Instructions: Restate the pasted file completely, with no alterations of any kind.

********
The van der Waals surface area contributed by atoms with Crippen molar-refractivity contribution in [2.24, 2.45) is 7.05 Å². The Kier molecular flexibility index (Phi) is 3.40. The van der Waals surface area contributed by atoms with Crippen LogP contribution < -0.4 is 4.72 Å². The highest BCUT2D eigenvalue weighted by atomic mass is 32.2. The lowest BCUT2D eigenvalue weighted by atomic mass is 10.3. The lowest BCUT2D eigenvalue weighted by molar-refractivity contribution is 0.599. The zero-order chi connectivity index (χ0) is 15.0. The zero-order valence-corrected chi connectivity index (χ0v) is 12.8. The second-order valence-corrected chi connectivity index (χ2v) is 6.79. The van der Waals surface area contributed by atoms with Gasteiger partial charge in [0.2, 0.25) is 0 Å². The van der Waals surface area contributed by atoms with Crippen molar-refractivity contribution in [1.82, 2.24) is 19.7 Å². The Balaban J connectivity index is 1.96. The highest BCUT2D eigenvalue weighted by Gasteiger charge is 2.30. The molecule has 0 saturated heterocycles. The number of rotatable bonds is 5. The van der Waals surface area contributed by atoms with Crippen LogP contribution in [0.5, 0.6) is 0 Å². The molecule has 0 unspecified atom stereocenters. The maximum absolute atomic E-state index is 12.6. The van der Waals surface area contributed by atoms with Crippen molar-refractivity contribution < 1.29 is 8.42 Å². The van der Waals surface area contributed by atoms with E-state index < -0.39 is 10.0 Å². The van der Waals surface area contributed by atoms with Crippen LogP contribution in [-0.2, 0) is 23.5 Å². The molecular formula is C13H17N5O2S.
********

The van der Waals surface area contributed by atoms with Crippen molar-refractivity contribution in [2.24, 2.45) is 7.05 Å². The Kier molecular flexibility index (Phi) is 3.40. The van der Waals surface area contributed by atoms with Crippen LogP contribution < -0.4 is 4.72 Å². The highest BCUT2D eigenvalue weighted by atomic mass is 32.2. The lowest BCUT2D eigenvalue weighted by atomic mass is 10.3. The lowest BCUT2D eigenvalue weighted by molar-refractivity contribution is 0.599. The zero-order chi connectivity index (χ0) is 15.0. The zero-order valence-corrected chi connectivity index (χ0v) is 12.8. The second-order valence-corrected chi connectivity index (χ2v) is 6.79. The van der Waals surface area contributed by atoms with Gasteiger partial charge in [0.2, 0.25) is 0 Å². The van der Waals surface area contributed by atoms with Crippen molar-refractivity contribution in [1.82, 2.24) is 19.7 Å². The Balaban J connectivity index is 1.96. The highest BCUT2D eigenvalue weighted by Gasteiger charge is 2.30. The molecule has 0 saturated heterocycles. The number of rotatable bonds is 5. The van der Waals surface area contributed by atoms with Crippen LogP contribution in [0.5, 0.6) is 0 Å². The molecule has 0 unspecified atom stereocenters. The maximum absolute atomic E-state index is 12.6. The van der Waals surface area contributed by atoms with Crippen molar-refractivity contribution < 1.29 is 8.42 Å². The van der Waals surface area contributed by atoms with E-state index < -0.39 is 10.0 Å². The van der Waals surface area contributed by atoms with Crippen LogP contribution in [-0.2, 0) is 23.5 Å². The molecular formula is C13H17N5O2S.